- Bob Harig, Senior Golf Writer
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ABU DHABI, United Arab Emirates -- The game of golf rarely looks as easy as it did for Tiger Woods on Thursday. Even at the height of his dominance, it never appeared to be that simple.
He was always getting up and down from garbage cans and maneuvering his way around, over or under trees. He would find harrowing trouble and miraculously emerge better from it. Part of his immense brilliance was his ability to somehow turn a score of 73 into a 68.
So there he was at Abu Dhabi Golf Club, hardly breaking a sweat on the first day of his new year. Amazingly, only once did he pull out a wedge to hit a chip shot -- and it came on the very first hole. He hit 17 of 18 greens in regulation. Of the four fairways he missed, never did he send a spectator scurrying.
Only when he got to the greens could you find fault with Woods. A ball-striking round like the one he had at the Abu Dhabi HSBC Championship should have yielded far fewer strokes than the 70 he signed for after 18 holes.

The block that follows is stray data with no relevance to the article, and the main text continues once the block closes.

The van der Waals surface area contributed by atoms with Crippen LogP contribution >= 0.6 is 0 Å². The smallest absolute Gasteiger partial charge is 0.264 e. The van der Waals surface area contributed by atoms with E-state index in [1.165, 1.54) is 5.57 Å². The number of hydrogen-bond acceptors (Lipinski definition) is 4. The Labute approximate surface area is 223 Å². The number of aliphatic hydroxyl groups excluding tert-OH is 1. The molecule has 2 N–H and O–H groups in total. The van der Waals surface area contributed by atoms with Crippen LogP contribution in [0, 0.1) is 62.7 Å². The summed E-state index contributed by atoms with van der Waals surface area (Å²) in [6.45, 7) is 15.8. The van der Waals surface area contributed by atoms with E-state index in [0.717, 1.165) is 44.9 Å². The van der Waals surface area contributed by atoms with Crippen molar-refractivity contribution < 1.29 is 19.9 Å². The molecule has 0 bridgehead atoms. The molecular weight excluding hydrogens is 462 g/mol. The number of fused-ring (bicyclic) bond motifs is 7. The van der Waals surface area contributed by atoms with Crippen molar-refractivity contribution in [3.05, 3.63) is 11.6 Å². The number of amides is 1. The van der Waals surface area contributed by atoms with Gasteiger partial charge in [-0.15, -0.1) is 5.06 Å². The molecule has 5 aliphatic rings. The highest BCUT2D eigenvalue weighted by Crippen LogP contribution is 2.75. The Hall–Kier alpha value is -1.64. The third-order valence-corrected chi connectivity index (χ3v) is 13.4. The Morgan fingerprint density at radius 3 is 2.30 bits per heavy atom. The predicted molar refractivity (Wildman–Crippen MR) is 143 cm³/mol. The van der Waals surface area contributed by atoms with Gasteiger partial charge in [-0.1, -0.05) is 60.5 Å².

And haven't we seen this before?
Woods blamed his woes on the grainy Bermuda greens, a problem he has cited numerous times in recent years as the putts have not dropped as often as they did during his storied past. It wasn't so much the stroke -- although that has been an issue at times -- as it was figuring out the line.
Although Woods did not appear or sound particularly perturbed by his fate after his first round of the 2012 season, nothing could be more frustrating for a golfer. The hard work, seemingly, comes in hitting the ball where you want. And all who follow Woods are keenly aware of his swing issues of the past few seasons.
But putting? It is harder than it looks, certainly, but it seems that any of us could do it.
And not that anybody needed a reminder, but there was Rory McIlroy playing alongside Woods -- and doing what Woods for years made look routine.
The reigning U.S. Open champion was not hitting shots off the golf course, but he had his struggles. He managed to hit just six fairways and only 12 greens in regulation. Five times he found bunkers. Yet he walked away with a 67 to tie for the first-round lead, needing just 25 putts.
Afterward, one inquisitor mentioned to McIlroy that "you out Tigered-Tiger," and that was certainly the case at the par-5 eighth hole, his 17th of the day, where McIlroy's tee shot found the rough, as did his second, and again his third. Then he chipped in for birdie.
And you couldn't help thinking: That's what Tiger used to do.
"I felt like I wasn't seeing the fairway at all on that back nine," McIlroy said. "I even said to Tiger, 'I've got to hit a few more fairways here.' And he said, 'Doesn't look like you need to.'"
Woods has produced countless such magic acts over a career that has seen him win 83 worldwide titles, including 14 major championships. And you wonder whether he might not like to go back to it at times.